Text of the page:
RV 8.43.11 and beef-eating and metallurgy
mdsaaa48 at giasmd01.vsnl.net.in
Wed Feb 26 00:01:59 UTC 1997
vazAnna and ukSAnna may literally mean 'cow as food' , 'bull as food'.
Is it also possible that there is a meaning beyond the 'literaral'?
The finds of bones of antlers etc. in Kalibangan 'fire altars' may
relate to the work of a metallurgist? (cf. http://www.investindia.com/
webzine4/Discov1.html webpages on Kalibangan and Banawali finds of altars etc.).
Using bones and the fat as reducing agents to
oxidize impurities or base metals in a quartz ore?
At 02:27 PM 2/25/97 GMT, you wrote:
>Thompson has replied at length to my posting on ukSAnna and vaZAnna. He appears
>to be right when he says:
>>But first a simple distinction has to be made: the term for 'cow' here is
>>not go' but rather vazA', which, as was mentioned in a previous post, is
>>now understood to mean "non-pregnant cow". The traditional gloss has been
>>"sterile, barren," but Falk has shown that it can also refer to cows that
>>have not yet borne a calf. In any case, this precludes the possibility
>>that this passage refers to Soma and *milk*, since the vazA' cow does not
>>give milk [and therefore is, in fact, a prime candidate for sacrifice, and
>Perhaps I may refer to AtharvaVeda 10.10, a long sukta dedicated to
>to the vaZA cow(rsi:kaSyapa):
>In the very first stanza it is declared
>" namaste .......aghnye te namaha" (AV 10.10.1)
>The vaZA cow is a special cow , and it is inviolable.
>Far from not giving milk,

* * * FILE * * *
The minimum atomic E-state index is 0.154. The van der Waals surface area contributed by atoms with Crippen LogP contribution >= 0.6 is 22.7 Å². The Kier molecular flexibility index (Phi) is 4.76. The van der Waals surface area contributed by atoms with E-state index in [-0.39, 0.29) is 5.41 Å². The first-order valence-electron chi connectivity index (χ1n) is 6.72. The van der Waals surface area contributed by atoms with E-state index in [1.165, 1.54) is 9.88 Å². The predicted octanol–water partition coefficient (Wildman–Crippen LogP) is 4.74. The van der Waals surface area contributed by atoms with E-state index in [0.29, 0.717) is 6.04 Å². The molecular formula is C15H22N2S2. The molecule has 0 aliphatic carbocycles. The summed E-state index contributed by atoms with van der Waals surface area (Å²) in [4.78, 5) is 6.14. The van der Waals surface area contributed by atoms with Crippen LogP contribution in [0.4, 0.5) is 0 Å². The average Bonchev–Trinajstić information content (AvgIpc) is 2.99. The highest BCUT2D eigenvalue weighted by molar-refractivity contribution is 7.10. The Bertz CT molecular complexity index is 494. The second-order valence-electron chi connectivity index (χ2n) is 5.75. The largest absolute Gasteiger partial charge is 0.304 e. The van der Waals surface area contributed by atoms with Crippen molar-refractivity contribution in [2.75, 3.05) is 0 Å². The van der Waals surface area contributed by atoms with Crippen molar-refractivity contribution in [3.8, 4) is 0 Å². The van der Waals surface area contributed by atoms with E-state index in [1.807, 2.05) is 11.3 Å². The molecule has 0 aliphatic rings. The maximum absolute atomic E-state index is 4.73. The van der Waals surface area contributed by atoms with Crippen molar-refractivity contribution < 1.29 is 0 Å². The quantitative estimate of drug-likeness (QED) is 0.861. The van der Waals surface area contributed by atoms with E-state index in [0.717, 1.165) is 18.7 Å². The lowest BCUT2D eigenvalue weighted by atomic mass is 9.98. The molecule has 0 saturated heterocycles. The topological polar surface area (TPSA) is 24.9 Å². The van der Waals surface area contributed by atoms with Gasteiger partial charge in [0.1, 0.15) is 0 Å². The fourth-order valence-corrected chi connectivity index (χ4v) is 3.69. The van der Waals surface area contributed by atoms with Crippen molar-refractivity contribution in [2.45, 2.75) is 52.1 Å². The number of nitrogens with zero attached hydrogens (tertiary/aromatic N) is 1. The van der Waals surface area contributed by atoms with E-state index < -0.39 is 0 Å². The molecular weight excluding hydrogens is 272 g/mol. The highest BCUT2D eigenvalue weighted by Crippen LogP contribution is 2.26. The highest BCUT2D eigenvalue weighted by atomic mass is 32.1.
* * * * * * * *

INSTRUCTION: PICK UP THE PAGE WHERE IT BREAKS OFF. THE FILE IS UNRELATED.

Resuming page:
>"vaZAm sahasradhArAm..........AvadAmasi" (AV 10.10.4)
>we praise the vaZA cow which gives milk in a thousand streams..
>"Zatam kamsAha Zatam dogdhArAha zatam goptAro..." (AV 10.10.5)
>for the vaZA cow, a hundred keepers and a hundred milkers stand ready with a
>hundred milk vessels.. (pardon my mistakes in transliteration, I forgot the
> Harvard scheme).
>"vaZAya dugdhamapibatsAdhyAha...."(AV 10.10.30)
>The sAdhyAs and...... drink in yajna the milk which the vaZA yields.
>Apparently, it has taken decades to convince some that vaZA does not mean
>sterile, barren. It may take even more time to convince that vaZA yields milk,,
>and that it is a special cow. Very few people are blessed with the possession
>of such a cow. But to say that it is a prime candidate for sacrifice and food
>is to deny what the veda itself declares:vaZA is aghnyA, it yields copious
>milk, it does get pregnant(yes; AV10.10.23), but people are frightened when
>this happens. The vaZA cow loves those who offer its products in yajna.
>Hats off to Thompson when he says:
>>The reason that I am able to be continually interested in the RV, in spite
>>of no monetary, academic, political or spiritual rewards [i.e., no instant
>>enlightenment concerning otherwise inaccessible levels of consciousness],
>>is that it displays a richness of language and thought that is more complex
>>than is generally appreciated. I just happen to appreciate such things.
>And then Thompson says:
>>To return specifically to RV 8.43.11: let us look at what is said there,
>>and in the hymn in general. As Beatrice Reusch nicely points out, Agni is
>>characterized as *eating* many things in this hymn. In fact, he [or "it" --
>>if we are meant to think of a fire rather than a god] is voracious, and
>>ultimately perhaps omnivorous.
>>By the way, I'm not *on principle* against symbolic interpretations; I just
>>am suspicious when they abandon their ties to the literal.
>But, ukSA=soma is literal and "vaZAyAstat priyam yaddevatrA havih syAt"
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